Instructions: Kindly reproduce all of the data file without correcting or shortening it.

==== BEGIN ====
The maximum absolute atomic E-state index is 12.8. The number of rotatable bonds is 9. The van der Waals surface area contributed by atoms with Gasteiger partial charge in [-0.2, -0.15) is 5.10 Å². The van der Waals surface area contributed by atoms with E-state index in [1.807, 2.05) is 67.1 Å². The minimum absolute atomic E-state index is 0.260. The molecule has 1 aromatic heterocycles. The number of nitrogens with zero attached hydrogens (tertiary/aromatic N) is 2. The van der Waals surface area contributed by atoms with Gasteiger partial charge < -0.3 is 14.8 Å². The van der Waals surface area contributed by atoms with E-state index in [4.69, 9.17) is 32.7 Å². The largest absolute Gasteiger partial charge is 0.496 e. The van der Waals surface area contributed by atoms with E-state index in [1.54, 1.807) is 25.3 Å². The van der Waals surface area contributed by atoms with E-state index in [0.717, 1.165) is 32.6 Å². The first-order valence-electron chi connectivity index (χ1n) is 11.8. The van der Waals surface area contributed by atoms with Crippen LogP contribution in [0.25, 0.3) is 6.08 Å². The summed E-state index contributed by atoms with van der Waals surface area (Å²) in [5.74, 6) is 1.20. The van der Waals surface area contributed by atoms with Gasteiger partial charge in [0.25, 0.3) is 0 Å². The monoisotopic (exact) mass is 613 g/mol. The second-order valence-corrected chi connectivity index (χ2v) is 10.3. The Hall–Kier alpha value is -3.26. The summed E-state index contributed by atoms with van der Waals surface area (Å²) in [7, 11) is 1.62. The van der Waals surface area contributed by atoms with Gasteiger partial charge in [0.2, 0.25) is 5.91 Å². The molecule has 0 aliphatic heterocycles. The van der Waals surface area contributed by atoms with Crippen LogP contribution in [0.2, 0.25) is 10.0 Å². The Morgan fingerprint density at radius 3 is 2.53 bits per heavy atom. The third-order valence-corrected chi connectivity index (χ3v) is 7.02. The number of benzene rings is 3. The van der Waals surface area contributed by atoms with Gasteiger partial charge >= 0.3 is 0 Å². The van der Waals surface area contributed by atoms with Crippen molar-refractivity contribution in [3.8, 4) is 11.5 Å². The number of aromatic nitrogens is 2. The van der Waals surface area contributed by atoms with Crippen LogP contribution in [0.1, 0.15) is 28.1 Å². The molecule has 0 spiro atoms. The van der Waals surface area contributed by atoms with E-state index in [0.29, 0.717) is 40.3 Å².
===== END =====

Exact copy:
The maximum absolute atomic E-state index is 12.8. The number of rotatable bonds is 9. The van der Waals surface area contributed by atoms with Gasteiger partial charge in [-0.2, -0.15) is 5.10 Å². The van der Waals surface area contributed by atoms with E-state index in [1.807, 2.05) is 67.1 Å². The minimum absolute atomic E-state index is 0.260. The molecule has 1 aromatic heterocycles. The number of nitrogens with zero attached hydrogens (tertiary/aromatic N) is 2. The van der Waals surface area contributed by atoms with Gasteiger partial charge < -0.3 is 14.8 Å². The van der Waals surface area contributed by atoms with E-state index in [4.69, 9.17) is 32.7 Å². The largest absolute Gasteiger partial charge is 0.496 e. The van der Waals surface area contributed by atoms with E-state index in [1.54, 1.807) is 25.3 Å². The van der Waals surface area contributed by atoms with E-state index in [0.717, 1.165) is 32.6 Å². The first-order valence-electron chi connectivity index (χ1n) is 11.8. The van der Waals surface area contributed by atoms with Crippen LogP contribution in [0.25, 0.3) is 6.08 Å². The summed E-state index contributed by atoms with van der Waals surface area (Å²) in [5.74, 6) is 1.20. The van der Waals surface area contributed by atoms with Gasteiger partial charge in [0.25, 0.3) is 0 Å². The monoisotopic (exact) mass is 613 g/mol. The second-order valence-corrected chi connectivity index (χ2v) is 10.3. The Hall–Kier alpha value is -3.26. The summed E-state index contributed by atoms with van der Waals surface area (Å²) in [7, 11) is 1.62. The van der Waals surface area contributed by atoms with Gasteiger partial charge in [0.2, 0.25) is 5.91 Å². The molecule has 0 aliphatic heterocycles. The van der Waals surface area contributed by atoms with Crippen LogP contribution in [0.2, 0.25) is 10.0 Å². The Morgan fingerprint density at radius 3 is 2.53 bits per heavy atom. The third-order valence-corrected chi connectivity index (χ3v) is 7.02. The number of benzene rings is 3. The van der Waals surface area contributed by atoms with Gasteiger partial charge >= 0.3 is 0 Å². The van der Waals surface area contributed by atoms with Crippen molar-refractivity contribution in [3.8, 4) is 11.5 Å². The number of aromatic nitrogens is 2. The van der Waals surface area contributed by atoms with Crippen LogP contribution in [0.1, 0.15) is 28.1 Å². The molecule has 0 spiro atoms. The van der Waals surface area contributed by atoms with E-state index in [0.29, 0.717) is 40.3 Å².